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Pokemon Go is the most talked-about gaming app nation wide. While it’s fun to play, it could be putting you at risk and making your cyber data a target.
“If you’ve already logged into it you can bet your information has already been compromised,” says Tom Conley, Physical and Cyber Safety Expert.
It’s the app that’s sweeping the nation.
“It’s basically like making your childhood dreams come true,” says Joey Candelarie, Pokemon Go player.
But is this dream come true really a cyber security nightmare?
“Quite frankly if they have access to your phone and remote access to that, the truth is that they can get anything out of your phone including your passwords, including your financial information,” says Tom Conley, Physical and Cyber Safety Expert.
When downloading the app, players have to sign up with a Gmail account and grant access for the app to use your camera, data, and contacts. Cyber security experts say this is the equivalent of giving your house key to a complete stranger.
On top of cyber security comes the concern of physical safety when out searching for Pokemon.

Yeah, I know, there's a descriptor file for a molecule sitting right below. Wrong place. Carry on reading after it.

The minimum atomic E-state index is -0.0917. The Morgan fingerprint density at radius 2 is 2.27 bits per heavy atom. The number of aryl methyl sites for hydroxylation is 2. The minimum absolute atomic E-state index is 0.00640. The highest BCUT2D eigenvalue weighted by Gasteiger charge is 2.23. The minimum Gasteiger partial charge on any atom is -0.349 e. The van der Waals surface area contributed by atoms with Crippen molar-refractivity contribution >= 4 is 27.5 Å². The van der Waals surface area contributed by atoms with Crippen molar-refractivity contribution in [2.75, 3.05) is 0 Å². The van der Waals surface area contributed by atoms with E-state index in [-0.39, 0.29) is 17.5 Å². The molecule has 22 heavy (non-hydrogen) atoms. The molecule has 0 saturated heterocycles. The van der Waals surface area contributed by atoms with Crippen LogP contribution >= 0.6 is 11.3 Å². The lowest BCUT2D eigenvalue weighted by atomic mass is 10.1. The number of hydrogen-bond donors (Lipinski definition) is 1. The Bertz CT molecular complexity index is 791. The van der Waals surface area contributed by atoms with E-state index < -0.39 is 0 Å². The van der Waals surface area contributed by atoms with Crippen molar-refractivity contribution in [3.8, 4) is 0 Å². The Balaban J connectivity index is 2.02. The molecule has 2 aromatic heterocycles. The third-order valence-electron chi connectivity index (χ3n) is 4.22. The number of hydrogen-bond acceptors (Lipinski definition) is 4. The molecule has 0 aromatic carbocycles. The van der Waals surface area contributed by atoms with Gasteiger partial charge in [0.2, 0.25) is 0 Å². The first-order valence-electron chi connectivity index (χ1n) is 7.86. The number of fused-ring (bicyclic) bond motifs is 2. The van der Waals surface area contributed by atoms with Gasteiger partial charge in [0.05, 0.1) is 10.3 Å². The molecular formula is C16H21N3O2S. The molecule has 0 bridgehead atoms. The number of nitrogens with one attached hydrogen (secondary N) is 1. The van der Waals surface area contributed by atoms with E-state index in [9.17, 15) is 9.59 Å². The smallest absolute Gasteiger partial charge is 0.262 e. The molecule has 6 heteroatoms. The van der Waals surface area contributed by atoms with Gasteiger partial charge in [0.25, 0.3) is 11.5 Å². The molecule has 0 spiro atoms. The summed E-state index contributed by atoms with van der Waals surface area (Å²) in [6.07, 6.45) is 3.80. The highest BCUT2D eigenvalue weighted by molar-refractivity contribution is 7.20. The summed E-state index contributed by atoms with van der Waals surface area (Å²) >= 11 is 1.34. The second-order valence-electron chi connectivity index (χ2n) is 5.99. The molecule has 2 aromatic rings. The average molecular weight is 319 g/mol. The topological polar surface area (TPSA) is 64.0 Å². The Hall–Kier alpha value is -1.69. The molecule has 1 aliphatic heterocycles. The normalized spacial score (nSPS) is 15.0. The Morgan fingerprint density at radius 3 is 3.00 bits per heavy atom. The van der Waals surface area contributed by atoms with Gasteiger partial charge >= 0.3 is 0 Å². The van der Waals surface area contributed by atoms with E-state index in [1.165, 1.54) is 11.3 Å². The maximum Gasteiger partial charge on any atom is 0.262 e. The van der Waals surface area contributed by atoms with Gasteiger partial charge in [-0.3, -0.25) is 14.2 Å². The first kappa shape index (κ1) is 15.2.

“Armed robbers are using this game as a methodology to attract people into areas that are desolate and when they show up, they’re robbed,” says Conley.
If you haven’t downloaded the app, security experts warn not to follow the bandwagon. But if you have, be smart about it.
I’m joined here by my buddy ghastly bringing you some Pokemon Go safety tips. First off, never go into any areas you wouldn’t normally go. Second, travel in groups or in pairs, do not go looking for Pokemon by yourself. Third, have fun but always be conscious of your surroundings.”
In speaking with some Pokemon Go players about the physical and cyber security concerns, they weren’t too worried.
“I trust that at 10-years-old he understands where’s okay to go and what’s not,” says Anne Bratkiewicz, Pokemon Go player and mother.
“The only safety issues I can see with the game is people trying to play while they’re driving. I think that can be a really bad thing, but if you’re smart about it and you understand that you should stop before you start doing the game then I think you’re ok,” says Jacob Conklin, Pokemon Go player.
Cyber security problems have been more prominent in IPhones than Androids.